I was there for almost three days, and made some great friends in the Peer Sex Educator group who brought me. They swiped me into the dining halls for meals, brought me to a few of their classes (Women’s Sexuality and Black Queer Theory … both amazing!), invited me to a guitar sing-along circle (seriously y’all have got to learn Closer to Fine), took me out for drinks after, and generally showed me a good time. It was really fun to be able to have some actual time to hang with the students this time, since quite often I just show up at a college, do my workshop, and leave. It was really fun to pick their brains with questions like, what’s your relationship to your gender? How’s your sex life? What keeps you up at night? How has your gender evolved? I find it fascinating to hear those stories, and sometimes I offered my own perspectives, but most of the time I just try to listen.
I’m so grateful to be home for most of March. I’ll be at Rutgers for a sex & relationship conference, and at the Rainbow Book Fair here in NYC, then at International Ms. Leather in San Francisco at the end of the month, but for the most part I am looking forward to the next few weeks actually at home and inside a routine. My dad is even going to be in town! I’m looking forward to that, he’s a bit of a jokester and lots of fun. After that … well, April and May are probably going to be nuts. The book is due April 10th (omg the book! The book!!) and I’m headed to Boston, Seattle, Portland, and probably a few other places in those months. This is the busiest spring travel schedule I’ve ever had, so I’m not really sure how I’m going to deal with it and keep up with my own self-care, but I’m going to try.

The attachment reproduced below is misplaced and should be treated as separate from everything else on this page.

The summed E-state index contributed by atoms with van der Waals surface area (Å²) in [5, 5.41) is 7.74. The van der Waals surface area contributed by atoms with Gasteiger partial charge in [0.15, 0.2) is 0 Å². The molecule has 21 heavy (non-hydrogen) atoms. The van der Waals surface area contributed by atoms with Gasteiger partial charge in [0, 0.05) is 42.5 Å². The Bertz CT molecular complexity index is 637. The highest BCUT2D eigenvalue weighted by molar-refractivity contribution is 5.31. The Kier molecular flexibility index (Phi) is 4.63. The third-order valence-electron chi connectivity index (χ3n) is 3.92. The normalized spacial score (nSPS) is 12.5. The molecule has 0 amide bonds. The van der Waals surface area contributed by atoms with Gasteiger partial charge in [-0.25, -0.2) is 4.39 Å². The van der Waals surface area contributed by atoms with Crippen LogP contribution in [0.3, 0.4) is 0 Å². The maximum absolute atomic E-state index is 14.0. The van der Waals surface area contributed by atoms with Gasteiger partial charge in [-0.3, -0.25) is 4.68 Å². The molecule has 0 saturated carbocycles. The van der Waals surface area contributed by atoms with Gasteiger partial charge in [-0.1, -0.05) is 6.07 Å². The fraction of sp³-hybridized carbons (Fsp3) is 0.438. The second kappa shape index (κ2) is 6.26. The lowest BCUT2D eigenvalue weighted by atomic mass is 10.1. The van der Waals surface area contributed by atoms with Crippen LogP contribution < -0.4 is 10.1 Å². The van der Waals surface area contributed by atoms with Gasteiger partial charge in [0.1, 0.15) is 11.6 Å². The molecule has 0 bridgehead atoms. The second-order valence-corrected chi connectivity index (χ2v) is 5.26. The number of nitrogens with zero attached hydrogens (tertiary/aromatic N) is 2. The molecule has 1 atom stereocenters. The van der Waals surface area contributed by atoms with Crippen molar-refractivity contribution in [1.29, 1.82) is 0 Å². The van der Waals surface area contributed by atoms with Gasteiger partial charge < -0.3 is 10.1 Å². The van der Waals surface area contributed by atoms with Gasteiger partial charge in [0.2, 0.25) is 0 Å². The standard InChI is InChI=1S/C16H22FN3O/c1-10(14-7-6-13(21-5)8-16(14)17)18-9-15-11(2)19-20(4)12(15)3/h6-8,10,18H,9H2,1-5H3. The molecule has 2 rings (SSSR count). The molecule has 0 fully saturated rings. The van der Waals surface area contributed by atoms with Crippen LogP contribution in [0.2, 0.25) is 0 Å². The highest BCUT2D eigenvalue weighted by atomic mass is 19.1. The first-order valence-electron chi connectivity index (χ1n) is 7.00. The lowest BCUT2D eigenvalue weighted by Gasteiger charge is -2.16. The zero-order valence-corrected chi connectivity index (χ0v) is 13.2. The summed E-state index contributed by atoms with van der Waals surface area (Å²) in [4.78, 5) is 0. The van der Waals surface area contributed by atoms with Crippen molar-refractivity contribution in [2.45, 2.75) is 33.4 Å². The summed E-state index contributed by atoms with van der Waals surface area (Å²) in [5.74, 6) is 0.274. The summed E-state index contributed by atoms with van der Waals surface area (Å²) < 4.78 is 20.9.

I’m going to try to keep up with my writing, too, but as you can see, it’s a challenge. I used to think I could get writing done while I travel, but I think I am kind of giving up on that dream. I am so grateful for this patchwork freelance life I am putting together, but like any other life, it has it’s challenges.
I’m still booking for April and May, I still have some free time! I’d love to come visit your city, your college, your local community center, your sex toy store, if you feel inspired to bring me. I hope I can still get to Chicago and Durham, particularly. Get in touch with me if you want to start chatting about that!
I’ve had this post sitting in my drafts folder for a week or so now, and I can’t figure out what to write to go along with Syd’s slideshow.